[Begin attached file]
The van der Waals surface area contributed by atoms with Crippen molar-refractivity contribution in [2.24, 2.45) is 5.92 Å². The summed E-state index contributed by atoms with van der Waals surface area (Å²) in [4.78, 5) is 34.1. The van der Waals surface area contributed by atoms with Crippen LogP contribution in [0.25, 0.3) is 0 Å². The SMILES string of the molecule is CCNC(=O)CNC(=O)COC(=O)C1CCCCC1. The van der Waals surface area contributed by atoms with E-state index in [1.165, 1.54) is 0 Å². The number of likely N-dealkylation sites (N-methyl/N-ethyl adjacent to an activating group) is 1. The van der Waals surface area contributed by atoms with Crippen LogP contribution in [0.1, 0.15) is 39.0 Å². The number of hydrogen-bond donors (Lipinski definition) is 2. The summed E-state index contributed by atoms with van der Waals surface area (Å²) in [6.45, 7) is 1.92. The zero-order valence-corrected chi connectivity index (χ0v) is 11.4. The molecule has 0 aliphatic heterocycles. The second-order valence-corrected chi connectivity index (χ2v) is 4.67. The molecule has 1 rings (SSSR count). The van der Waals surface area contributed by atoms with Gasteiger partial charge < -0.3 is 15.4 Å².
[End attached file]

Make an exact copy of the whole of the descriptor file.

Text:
The van der Waals surface area contributed by atoms with Crippen molar-refractivity contribution in [2.24, 2.45) is 5.92 Å². The summed E-state index contributed by atoms with van der Waals surface area (Å²) in [4.78, 5) is 34.1. The van der Waals surface area contributed by atoms with Crippen LogP contribution in [0.25, 0.3) is 0 Å². The SMILES string of the molecule is CCNC(=O)CNC(=O)COC(=O)C1CCCCC1. The van der Waals surface area contributed by atoms with E-state index in [1.165, 1.54) is 0 Å². The number of likely N-dealkylation sites (N-methyl/N-ethyl adjacent to an activating group) is 1. The van der Waals surface area contributed by atoms with Crippen LogP contribution in [0.1, 0.15) is 39.0 Å². The number of hydrogen-bond donors (Lipinski definition) is 2. The summed E-state index contributed by atoms with van der Waals surface area (Å²) in [6.45, 7) is 1.92. The zero-order valence-corrected chi connectivity index (χ0v) is 11.4. The molecule has 0 aliphatic heterocycles. The second-order valence-corrected chi connectivity index (χ2v) is 4.67. The molecule has 1 rings (SSSR count). The van der Waals surface area contributed by atoms with Gasteiger partial charge < -0.3 is 15.4 Å².